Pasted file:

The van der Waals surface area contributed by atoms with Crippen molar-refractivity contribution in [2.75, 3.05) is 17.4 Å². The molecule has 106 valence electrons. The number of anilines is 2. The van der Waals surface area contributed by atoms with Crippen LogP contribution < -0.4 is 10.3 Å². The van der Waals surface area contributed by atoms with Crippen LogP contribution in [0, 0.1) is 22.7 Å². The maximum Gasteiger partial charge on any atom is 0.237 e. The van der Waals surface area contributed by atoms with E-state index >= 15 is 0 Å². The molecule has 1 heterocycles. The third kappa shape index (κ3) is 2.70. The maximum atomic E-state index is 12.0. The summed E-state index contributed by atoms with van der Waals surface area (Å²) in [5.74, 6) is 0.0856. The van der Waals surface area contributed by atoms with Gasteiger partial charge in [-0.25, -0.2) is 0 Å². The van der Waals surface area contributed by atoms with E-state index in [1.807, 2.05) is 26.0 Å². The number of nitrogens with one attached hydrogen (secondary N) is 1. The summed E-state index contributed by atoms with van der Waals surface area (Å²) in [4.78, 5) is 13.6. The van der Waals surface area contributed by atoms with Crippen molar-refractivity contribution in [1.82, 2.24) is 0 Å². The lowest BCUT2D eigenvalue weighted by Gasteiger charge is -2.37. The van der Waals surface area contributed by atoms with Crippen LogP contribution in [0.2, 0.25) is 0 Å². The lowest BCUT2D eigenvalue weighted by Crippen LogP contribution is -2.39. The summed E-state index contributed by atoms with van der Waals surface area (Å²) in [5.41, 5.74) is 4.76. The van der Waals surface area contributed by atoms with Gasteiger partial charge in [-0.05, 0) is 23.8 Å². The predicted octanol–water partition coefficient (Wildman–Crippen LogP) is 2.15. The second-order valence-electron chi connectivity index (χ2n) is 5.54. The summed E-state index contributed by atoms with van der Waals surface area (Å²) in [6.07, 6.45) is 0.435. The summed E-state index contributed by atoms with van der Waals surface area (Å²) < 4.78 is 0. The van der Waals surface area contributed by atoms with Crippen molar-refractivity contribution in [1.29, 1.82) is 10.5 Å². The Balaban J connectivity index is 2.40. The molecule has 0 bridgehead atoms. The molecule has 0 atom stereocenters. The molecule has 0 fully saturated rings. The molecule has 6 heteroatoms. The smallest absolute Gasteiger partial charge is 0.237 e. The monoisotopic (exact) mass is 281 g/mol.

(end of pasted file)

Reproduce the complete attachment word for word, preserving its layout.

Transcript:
The van der Waals surface area contributed by atoms with Crippen molar-refractivity contribution in [2.75, 3.05) is 17.4 Å². The molecule has 106 valence electrons. The number of anilines is 2. The van der Waals surface area contributed by atoms with Crippen LogP contribution < -0.4 is 10.3 Å². The van der Waals surface area contributed by atoms with Crippen LogP contribution in [0, 0.1) is 22.7 Å². The maximum Gasteiger partial charge on any atom is 0.237 e. The van der Waals surface area contributed by atoms with E-state index >= 15 is 0 Å². The molecule has 1 heterocycles. The third kappa shape index (κ3) is 2.70. The maximum atomic E-state index is 12.0. The summed E-state index contributed by atoms with van der Waals surface area (Å²) in [5.74, 6) is 0.0856. The van der Waals surface area contributed by atoms with Gasteiger partial charge in [-0.25, -0.2) is 0 Å². The van der Waals surface area contributed by atoms with E-state index in [1.807, 2.05) is 26.0 Å². The number of nitrogens with one attached hydrogen (secondary N) is 1. The summed E-state index contributed by atoms with van der Waals surface area (Å²) in [4.78, 5) is 13.6. The van der Waals surface area contributed by atoms with Crippen molar-refractivity contribution in [1.82, 2.24) is 0 Å². The lowest BCUT2D eigenvalue weighted by Gasteiger charge is -2.37. The van der Waals surface area contributed by atoms with Crippen LogP contribution in [0.2, 0.25) is 0 Å². The lowest BCUT2D eigenvalue weighted by Crippen LogP contribution is -2.39. The summed E-state index contributed by atoms with van der Waals surface area (Å²) in [5.41, 5.74) is 4.76. The van der Waals surface area contributed by atoms with Gasteiger partial charge in [-0.05, 0) is 23.8 Å². The predicted octanol–water partition coefficient (Wildman–Crippen LogP) is 2.15. The second-order valence-electron chi connectivity index (χ2n) is 5.54. The summed E-state index contributed by atoms with van der Waals surface area (Å²) in [6.07, 6.45) is 0.435. The summed E-state index contributed by atoms with van der Waals surface area (Å²) < 4.78 is 0. The van der Waals surface area contributed by atoms with Crippen molar-refractivity contribution in [1.29, 1.82) is 10.5 Å². The Balaban J connectivity index is 2.40. The molecule has 0 bridgehead atoms. The molecule has 0 atom stereocenters. The molecule has 0 fully saturated rings. The molecule has 6 heteroatoms. The smallest absolute Gasteiger partial charge is 0.237 e. The monoisotopic (exact) mass is 281 g/mol.